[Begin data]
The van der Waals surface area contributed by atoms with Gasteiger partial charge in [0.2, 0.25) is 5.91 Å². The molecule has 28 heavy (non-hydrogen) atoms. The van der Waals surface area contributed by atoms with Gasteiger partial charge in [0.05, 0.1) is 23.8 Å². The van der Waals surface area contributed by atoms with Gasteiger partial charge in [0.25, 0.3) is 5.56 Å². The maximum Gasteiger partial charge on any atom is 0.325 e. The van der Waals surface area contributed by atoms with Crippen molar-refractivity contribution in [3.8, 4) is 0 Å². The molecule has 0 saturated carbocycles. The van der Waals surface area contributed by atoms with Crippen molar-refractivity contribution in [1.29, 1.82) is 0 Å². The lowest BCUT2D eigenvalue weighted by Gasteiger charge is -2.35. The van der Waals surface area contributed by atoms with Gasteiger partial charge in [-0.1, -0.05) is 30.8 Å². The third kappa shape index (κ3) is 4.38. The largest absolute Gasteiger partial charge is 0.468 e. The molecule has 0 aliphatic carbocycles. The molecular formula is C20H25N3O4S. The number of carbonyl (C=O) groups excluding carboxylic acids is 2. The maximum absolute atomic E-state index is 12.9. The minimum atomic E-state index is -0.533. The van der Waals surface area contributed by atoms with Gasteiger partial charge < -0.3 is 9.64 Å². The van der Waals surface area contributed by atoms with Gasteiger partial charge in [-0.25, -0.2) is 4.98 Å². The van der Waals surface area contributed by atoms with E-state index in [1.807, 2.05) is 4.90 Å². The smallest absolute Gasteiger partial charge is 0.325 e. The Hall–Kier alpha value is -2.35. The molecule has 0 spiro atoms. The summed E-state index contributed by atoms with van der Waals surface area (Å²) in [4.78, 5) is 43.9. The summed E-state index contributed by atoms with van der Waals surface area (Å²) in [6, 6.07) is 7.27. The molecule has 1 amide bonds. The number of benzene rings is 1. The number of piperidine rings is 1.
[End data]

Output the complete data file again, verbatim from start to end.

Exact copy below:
The van der Waals surface area contributed by atoms with Gasteiger partial charge in [0.2, 0.25) is 5.91 Å². The molecule has 28 heavy (non-hydrogen) atoms. The van der Waals surface area contributed by atoms with Gasteiger partial charge in [0.05, 0.1) is 23.8 Å². The van der Waals surface area contributed by atoms with Gasteiger partial charge in [0.25, 0.3) is 5.56 Å². The maximum Gasteiger partial charge on any atom is 0.325 e. The van der Waals surface area contributed by atoms with Crippen molar-refractivity contribution in [3.8, 4) is 0 Å². The molecule has 0 saturated carbocycles. The van der Waals surface area contributed by atoms with Crippen molar-refractivity contribution in [1.29, 1.82) is 0 Å². The lowest BCUT2D eigenvalue weighted by Gasteiger charge is -2.35. The van der Waals surface area contributed by atoms with Gasteiger partial charge in [-0.1, -0.05) is 30.8 Å². The third kappa shape index (κ3) is 4.38. The largest absolute Gasteiger partial charge is 0.468 e. The molecule has 0 aliphatic carbocycles. The molecular formula is C20H25N3O4S. The number of carbonyl (C=O) groups excluding carboxylic acids is 2. The maximum absolute atomic E-state index is 12.9. The minimum atomic E-state index is -0.533. The van der Waals surface area contributed by atoms with Gasteiger partial charge < -0.3 is 9.64 Å². The van der Waals surface area contributed by atoms with Gasteiger partial charge in [-0.25, -0.2) is 4.98 Å². The van der Waals surface area contributed by atoms with E-state index in [1.807, 2.05) is 4.90 Å². The smallest absolute Gasteiger partial charge is 0.325 e. The Hall–Kier alpha value is -2.35. The molecule has 0 spiro atoms. The summed E-state index contributed by atoms with van der Waals surface area (Å²) in [4.78, 5) is 43.9. The summed E-state index contributed by atoms with van der Waals surface area (Å²) in [6, 6.07) is 7.27. The molecule has 1 amide bonds. The number of benzene rings is 1. The number of piperidine rings is 1.